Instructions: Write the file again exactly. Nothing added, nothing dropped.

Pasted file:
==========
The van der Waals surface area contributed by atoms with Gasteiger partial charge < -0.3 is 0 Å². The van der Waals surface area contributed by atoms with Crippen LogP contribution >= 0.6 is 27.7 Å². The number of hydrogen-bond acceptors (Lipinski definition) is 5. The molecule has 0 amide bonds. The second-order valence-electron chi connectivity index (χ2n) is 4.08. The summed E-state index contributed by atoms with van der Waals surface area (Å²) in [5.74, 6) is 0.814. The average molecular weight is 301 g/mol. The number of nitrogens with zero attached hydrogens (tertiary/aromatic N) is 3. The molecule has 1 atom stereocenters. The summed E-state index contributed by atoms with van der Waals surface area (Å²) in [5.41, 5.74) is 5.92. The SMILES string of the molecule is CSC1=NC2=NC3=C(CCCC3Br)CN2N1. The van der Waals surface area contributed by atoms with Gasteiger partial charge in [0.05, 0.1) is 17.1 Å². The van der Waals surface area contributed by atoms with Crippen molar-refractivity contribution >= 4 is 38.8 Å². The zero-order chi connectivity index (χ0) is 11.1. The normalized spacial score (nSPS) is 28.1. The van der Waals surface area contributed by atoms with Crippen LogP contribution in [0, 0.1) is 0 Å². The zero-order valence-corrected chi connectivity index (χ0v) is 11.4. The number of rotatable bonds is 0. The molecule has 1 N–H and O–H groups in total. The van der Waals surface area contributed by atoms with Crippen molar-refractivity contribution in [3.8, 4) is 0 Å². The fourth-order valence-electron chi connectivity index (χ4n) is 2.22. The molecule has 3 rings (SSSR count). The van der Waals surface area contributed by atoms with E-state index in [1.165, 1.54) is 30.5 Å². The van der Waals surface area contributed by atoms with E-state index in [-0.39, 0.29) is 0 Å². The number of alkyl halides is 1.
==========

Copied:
The van der Waals surface area contributed by atoms with Gasteiger partial charge < -0.3 is 0 Å². The van der Waals surface area contributed by atoms with Crippen LogP contribution >= 0.6 is 27.7 Å². The number of hydrogen-bond acceptors (Lipinski definition) is 5. The molecule has 0 amide bonds. The second-order valence-electron chi connectivity index (χ2n) is 4.08. The summed E-state index contributed by atoms with van der Waals surface area (Å²) in [5.74, 6) is 0.814. The average molecular weight is 301 g/mol. The number of nitrogens with zero attached hydrogens (tertiary/aromatic N) is 3. The molecule has 1 atom stereocenters. The summed E-state index contributed by atoms with van der Waals surface area (Å²) in [5.41, 5.74) is 5.92. The SMILES string of the molecule is CSC1=NC2=NC3=C(CCCC3Br)CN2N1. The van der Waals surface area contributed by atoms with Gasteiger partial charge in [0.05, 0.1) is 17.1 Å². The van der Waals surface area contributed by atoms with Crippen molar-refractivity contribution >= 4 is 38.8 Å². The zero-order chi connectivity index (χ0) is 11.1. The normalized spacial score (nSPS) is 28.1. The van der Waals surface area contributed by atoms with Crippen LogP contribution in [0, 0.1) is 0 Å². The zero-order valence-corrected chi connectivity index (χ0v) is 11.4. The number of rotatable bonds is 0. The molecule has 1 N–H and O–H groups in total. The van der Waals surface area contributed by atoms with Crippen molar-refractivity contribution in [3.8, 4) is 0 Å². The fourth-order valence-electron chi connectivity index (χ4n) is 2.22. The molecule has 3 rings (SSSR count). The van der Waals surface area contributed by atoms with E-state index in [1.165, 1.54) is 30.5 Å². The van der Waals surface area contributed by atoms with E-state index in [-0.39, 0.29) is 0 Å². The number of alkyl halides is 1.